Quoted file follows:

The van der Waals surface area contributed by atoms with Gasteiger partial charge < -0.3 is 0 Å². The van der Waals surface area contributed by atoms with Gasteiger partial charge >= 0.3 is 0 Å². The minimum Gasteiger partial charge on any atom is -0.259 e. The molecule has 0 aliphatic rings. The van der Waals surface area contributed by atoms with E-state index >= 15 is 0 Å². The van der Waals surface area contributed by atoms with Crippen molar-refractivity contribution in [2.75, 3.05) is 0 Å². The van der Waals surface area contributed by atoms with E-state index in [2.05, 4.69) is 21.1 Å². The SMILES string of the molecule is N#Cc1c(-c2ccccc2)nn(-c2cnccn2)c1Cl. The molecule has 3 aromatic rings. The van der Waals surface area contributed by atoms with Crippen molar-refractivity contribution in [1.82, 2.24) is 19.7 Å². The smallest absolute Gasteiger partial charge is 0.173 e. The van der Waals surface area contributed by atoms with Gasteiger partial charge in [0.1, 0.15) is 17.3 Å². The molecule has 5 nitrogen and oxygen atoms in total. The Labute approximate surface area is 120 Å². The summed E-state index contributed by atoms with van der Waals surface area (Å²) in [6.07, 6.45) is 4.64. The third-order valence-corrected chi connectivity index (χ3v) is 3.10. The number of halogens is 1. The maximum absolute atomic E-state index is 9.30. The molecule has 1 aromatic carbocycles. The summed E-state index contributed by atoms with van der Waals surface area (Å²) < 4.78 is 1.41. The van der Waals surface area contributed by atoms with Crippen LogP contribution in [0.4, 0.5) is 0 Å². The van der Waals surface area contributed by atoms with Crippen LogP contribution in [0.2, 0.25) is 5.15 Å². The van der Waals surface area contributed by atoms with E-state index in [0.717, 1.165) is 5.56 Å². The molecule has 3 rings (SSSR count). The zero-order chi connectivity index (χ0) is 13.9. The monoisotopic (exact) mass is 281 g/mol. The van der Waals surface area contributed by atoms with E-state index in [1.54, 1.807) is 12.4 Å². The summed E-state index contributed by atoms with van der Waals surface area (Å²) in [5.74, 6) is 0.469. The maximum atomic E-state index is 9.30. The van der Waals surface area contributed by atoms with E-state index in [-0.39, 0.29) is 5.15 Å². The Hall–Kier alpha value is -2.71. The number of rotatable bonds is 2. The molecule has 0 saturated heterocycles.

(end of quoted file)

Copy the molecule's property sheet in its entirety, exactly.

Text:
The van der Waals surface area contributed by atoms with Gasteiger partial charge < -0.3 is 0 Å². The van der Waals surface area contributed by atoms with Gasteiger partial charge >= 0.3 is 0 Å². The minimum Gasteiger partial charge on any atom is -0.259 e. The molecule has 0 aliphatic rings. The van der Waals surface area contributed by atoms with E-state index >= 15 is 0 Å². The van der Waals surface area contributed by atoms with Crippen molar-refractivity contribution in [2.75, 3.05) is 0 Å². The van der Waals surface area contributed by atoms with E-state index in [2.05, 4.69) is 21.1 Å². The SMILES string of the molecule is N#Cc1c(-c2ccccc2)nn(-c2cnccn2)c1Cl. The molecule has 3 aromatic rings. The van der Waals surface area contributed by atoms with Crippen molar-refractivity contribution in [1.82, 2.24) is 19.7 Å². The smallest absolute Gasteiger partial charge is 0.173 e. The van der Waals surface area contributed by atoms with Gasteiger partial charge in [0.1, 0.15) is 17.3 Å². The molecule has 5 nitrogen and oxygen atoms in total. The Labute approximate surface area is 120 Å². The summed E-state index contributed by atoms with van der Waals surface area (Å²) in [6.07, 6.45) is 4.64. The third-order valence-corrected chi connectivity index (χ3v) is 3.10. The number of halogens is 1. The maximum absolute atomic E-state index is 9.30. The molecule has 1 aromatic carbocycles. The summed E-state index contributed by atoms with van der Waals surface area (Å²) < 4.78 is 1.41. The van der Waals surface area contributed by atoms with Crippen LogP contribution in [0.4, 0.5) is 0 Å². The van der Waals surface area contributed by atoms with Crippen LogP contribution in [0.2, 0.25) is 5.15 Å². The van der Waals surface area contributed by atoms with E-state index in [0.717, 1.165) is 5.56 Å². The molecule has 3 rings (SSSR count). The zero-order chi connectivity index (χ0) is 13.9. The monoisotopic (exact) mass is 281 g/mol. The van der Waals surface area contributed by atoms with E-state index in [1.54, 1.807) is 12.4 Å². The summed E-state index contributed by atoms with van der Waals surface area (Å²) in [5.74, 6) is 0.469. The maximum atomic E-state index is 9.30. The van der Waals surface area contributed by atoms with E-state index in [-0.39, 0.29) is 5.15 Å². The Hall–Kier alpha value is -2.71. The number of rotatable bonds is 2. The molecule has 0 saturated heterocycles.